The SEC on Capital Formation: Graded Incomplete – Commissioner Gallagher

The SEC on Capital Formation: Graded Incomplete – Commissioner Gallagher

Last year the IPO market was overheating – a record number of initial offerings were conducted. Nevertheless, SEC Commissioner Daniel Gallagher gives the SEC a grade of “incomplete” in the area of capital formation in recent remarks. Commissioner Daniel M. Gallagher, “Grading the Commission’s Record on Capital Formation: A+, D, or Incomplete?” (March 27, 2015)(here).

Commissioner Gallagher explained his grade by starting with some kind words for his agency regarding the implementation of Title IV of the JOBS Act and what is being called Reg A+: “I am very pleased that the Commission was finally able to adopt changes to Regulation A . . . The cap on the size of the offering has been raised to the statutory minimum of $50 million, and offers and sales for so-called ‘Tier 2’ issuers preempt state blue sky law. The latter point is critical: issuers looking to make a nationwide offering need only have their offerings qualified by the SEC; they do not need to undergo the review processes, including merit review, of 50+ securities regulators. We’ve also given these issuers a conditional exemption from Section 12(g) of the Exchange Act, so that Tier 2 issuers have some breathing room to raise capital without triggering the burden of full Section 13 reporting . . .”

Yet the job is incomplete, according to the Commissioner. The cap should have been increased to $75 million. In addition, the semiannual reporting under the Rule should have been deemed to be “reasonably current” for Rules 15c2-11, 144 and 144A. Reporting issuers should also have been permitted to use the Rule the Commissioner noted. And, Regulation A is only targeted at primary issuance of securities, not the secondary markets. Venture exchanges – a topic the Commissioner has addressed before – can help solve secondary market liquidity.

Another key point revolves around the fact that the new Reg A Rules do little for Tier I issuers. Those companies are small issuers who still have to deal with state blue sky law qualification and SEC review and qualification. While the new NASAA coordinated review program appears to speed the process, the issuer still is required to undertake merit review.

Finally, for issuers who want to raise $5 million or under, the new rules are of little assistance. “Tier 1, with state qualification, remains too expensive; and Tier 2, with ongoing reporting, will likely be too expensive as well. This is unfortunate,” Commissioner Gallagher noted.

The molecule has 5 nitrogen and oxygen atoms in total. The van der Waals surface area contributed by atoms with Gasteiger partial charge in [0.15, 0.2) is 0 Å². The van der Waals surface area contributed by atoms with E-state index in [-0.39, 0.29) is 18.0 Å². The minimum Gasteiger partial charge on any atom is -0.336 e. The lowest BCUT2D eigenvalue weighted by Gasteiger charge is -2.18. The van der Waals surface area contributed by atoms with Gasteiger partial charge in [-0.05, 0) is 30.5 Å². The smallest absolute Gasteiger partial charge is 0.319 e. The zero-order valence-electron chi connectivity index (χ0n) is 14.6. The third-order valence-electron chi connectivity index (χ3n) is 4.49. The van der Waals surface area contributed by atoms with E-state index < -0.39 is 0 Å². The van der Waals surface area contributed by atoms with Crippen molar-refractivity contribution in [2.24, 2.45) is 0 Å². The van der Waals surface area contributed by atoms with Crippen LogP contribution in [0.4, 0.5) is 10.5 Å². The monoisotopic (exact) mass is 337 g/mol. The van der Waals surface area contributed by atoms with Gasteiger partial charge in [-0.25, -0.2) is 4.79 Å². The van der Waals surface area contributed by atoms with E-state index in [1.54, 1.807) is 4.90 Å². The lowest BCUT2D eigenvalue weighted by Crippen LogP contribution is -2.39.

Another avenue for raising capital is crowdfunding. While this mechanism has been approved for accredited investors, it has not for others. “Crowdfunding to non-accredited investors under Title III of the JOBS Act is . . . still stuck in SEC rulemaking limbo. Not because the Commission lacks the will to move forward, but rather due to the weight of the accumulated, nanny state investor ‘protections’ thrown into the JOBS Act mandate by the Senate.” If crowdfunding is adopted as proposed it is likely to be too burdensome for the smallest of companies, according to Commissioner Gallagher.

Turning to Regulation D, the Commissioner focused on two points. First, for the most part the fundamental framework of the Regulation has not been updated since adoption in 1982. Given the substantial changes which have taken place since then it may be time to see if a new balance between access to capital and investor protection can be struck. Second, Rules 504 and 505 are little used. Those Rules permit, respectively, capital raises of up to $1 million and $5 million. Rule 504 permits a general solicitation of registered with the states. The provisions are little used probably because they lack state law preemption, Commissioner Gallagher noted. “To fix these rules, we need to better balance the costs and benefits of each of these exemptions” by considering, for example state preemption.

Other options also need to be considered. For many start-ups compliance with reporting as required for larger companies is simply too burdensome and expensive. The new study on disclosure being prepared by the Division of Corporation Finance “I hope and expect . . . will come out with an aggressive agenda for disclosure simplification . . . If that study simply affirms our existing disclosure regime, when there has been over a decade of unfinished efforts aimed at streamlining disclosures, it will have been a failure.”

Finally, the grade in these efforts for the Commission is an incomplete: “At best, our grade is ‘incomplete’ given the significant number of critical investor protection issues that need to be taken up in the near future. Yes, that’s right – capital formation and investor protections walk hand-in-hand. Rulemaking derided as ‘deregulatory’ may nonetheless help investors, if the costs of that disclosure, both direct, in terms of dollars diverted to compliance, and indirect, in terms of the opportunity costs of those dollars, are not outweighed by the benefits. I believe our rulebook is full of such rules, and hope we can take them on, and soon” declared Commissioner Gallagher.

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